Definitions

from The American Heritage® Dictionary of the English Language, 4th Edition

  • n. A noncontagious inflammation of the skin, characterized chiefly by redness, itching, and the outbreak of lesions that may discharge serous matter and become encrusted and scaly.

from Wiktionary, Creative Commons Attribution/Share-Alike License

  • n. An acute or chronic inflammation of the skin, characterized by redness, itching, and the outbreak of oozing vesicular lesions which become encrusted and scaly. It is noncontagious.

from the GNU version of the Collaborative International Dictionary of English

  • n. An inflammatory disease of the skin, characterized by the presence of redness and itching, an eruption of small vesicles, and the discharge of a watery exudation, which often dries up, leaving the skin covered with crusts; -- called also tetter, milk crust, and salt rheum.

from The Century Dictionary and Cyclopedia

  • n. An inflammation of the skin attended with considerable exudation of lymph.
  • n. Acute eczema when the color of the skin is very red.
  • n. Pityriasis rubra.

from WordNet 3.0 Copyright 2006 by Princeton University. All rights reserved.

  • n. generic term for inflammatory conditions of the skin; particularly with vesiculation in the acute stages

Etymologies

New Latin, from Greek ekzema, from ekzein, to break out, boil over : ek-, out; see ecto- + zein, to boil; see yes- in Indo-European roots.
(American Heritage® Dictionary of the English Language, Fourth Edition)
From Ancient Greek ἔκζεμα (ekzema), from ἐκ (ek, "out of, forth from") + ζέμα (zema, "that which is boiled, decoction"), from ζέω (zeo, "to boil, to seethe"). (Wiktionary)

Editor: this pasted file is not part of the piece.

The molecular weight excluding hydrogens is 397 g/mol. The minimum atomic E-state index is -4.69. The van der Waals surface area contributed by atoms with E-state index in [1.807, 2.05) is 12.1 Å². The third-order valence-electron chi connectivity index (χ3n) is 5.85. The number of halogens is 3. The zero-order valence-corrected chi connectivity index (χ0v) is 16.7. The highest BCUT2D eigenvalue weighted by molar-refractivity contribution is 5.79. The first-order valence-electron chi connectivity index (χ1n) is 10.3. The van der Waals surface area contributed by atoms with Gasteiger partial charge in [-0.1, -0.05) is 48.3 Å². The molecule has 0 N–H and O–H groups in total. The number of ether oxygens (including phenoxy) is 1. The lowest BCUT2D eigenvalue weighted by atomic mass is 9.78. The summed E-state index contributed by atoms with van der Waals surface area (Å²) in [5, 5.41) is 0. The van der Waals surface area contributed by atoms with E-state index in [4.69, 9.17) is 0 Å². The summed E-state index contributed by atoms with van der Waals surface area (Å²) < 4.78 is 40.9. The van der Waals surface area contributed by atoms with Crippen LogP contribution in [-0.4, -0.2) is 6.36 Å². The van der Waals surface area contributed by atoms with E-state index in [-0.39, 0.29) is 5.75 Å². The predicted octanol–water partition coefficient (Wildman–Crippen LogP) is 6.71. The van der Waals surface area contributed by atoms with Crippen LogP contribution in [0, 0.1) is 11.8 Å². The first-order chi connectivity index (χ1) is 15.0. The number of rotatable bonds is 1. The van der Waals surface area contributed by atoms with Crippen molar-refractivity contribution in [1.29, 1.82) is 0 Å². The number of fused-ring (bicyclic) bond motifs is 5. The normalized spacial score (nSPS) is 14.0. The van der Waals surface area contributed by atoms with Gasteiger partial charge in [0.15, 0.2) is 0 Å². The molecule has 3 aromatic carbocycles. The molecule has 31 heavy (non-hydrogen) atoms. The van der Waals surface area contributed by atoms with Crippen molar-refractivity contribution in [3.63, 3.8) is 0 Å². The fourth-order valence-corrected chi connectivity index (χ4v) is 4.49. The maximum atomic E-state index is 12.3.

Examples

Comments

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  • Those Merriam bastards...

    June 16, 2010

  • N.B. to those speakers who say or were taught to say ek-ZEE-muh (or eg-), with stress on the second syllable and a long e as in see. This variant has been heard since the 19th century, but there is no etymological basis for it, medical references from the 19th century to the present have ignored it, and numerous authorities have frowned upon it: e.g., “The pronunciation ek-ZEE-muh, though common, is contrary to the Latin accentuation” — Webster’s New International Dictionary, 1909; “eczema . . . is pronounced EK-ze-ma, not eg-ZEE-ma,” John B. Opdycke, Don’t Say It, 1939. Although you will find it listed in current dictionaries, second-syllable stress remains distinctly second-class, and modern authorities do not countenance it.

    N.B. to cbbudman, regarding the line you saw over the medial e in "earlier dictionaries": I'm guessing that you consulted one or more of the G. & C. Merriam dictionaries, which used a horizontal line with a short vertical stem to indicate the lightened sound of e in words like event and serene. It looks a bit like a macron (the long-e mark) but it isn't.

    — The Orthoepist

    June 16, 2010

  • Those American Heritage Dictionary bastards...

    June 15, 2010

  • American Heritage Dictionary is wrong with their pronunciation of eczema. I am 69 years old and the English teachers I had, taught us that when a word ends in a vowel, the vowel preceding the last consonant is to be pronounced as a long sound. Earlier dictionaries agree with me and show a line over the second E. Even dictionaries that show a so called secondary accepted pronunciation put the long sound first. It is properly pronounced Ek zee muh.

    June 15, 2010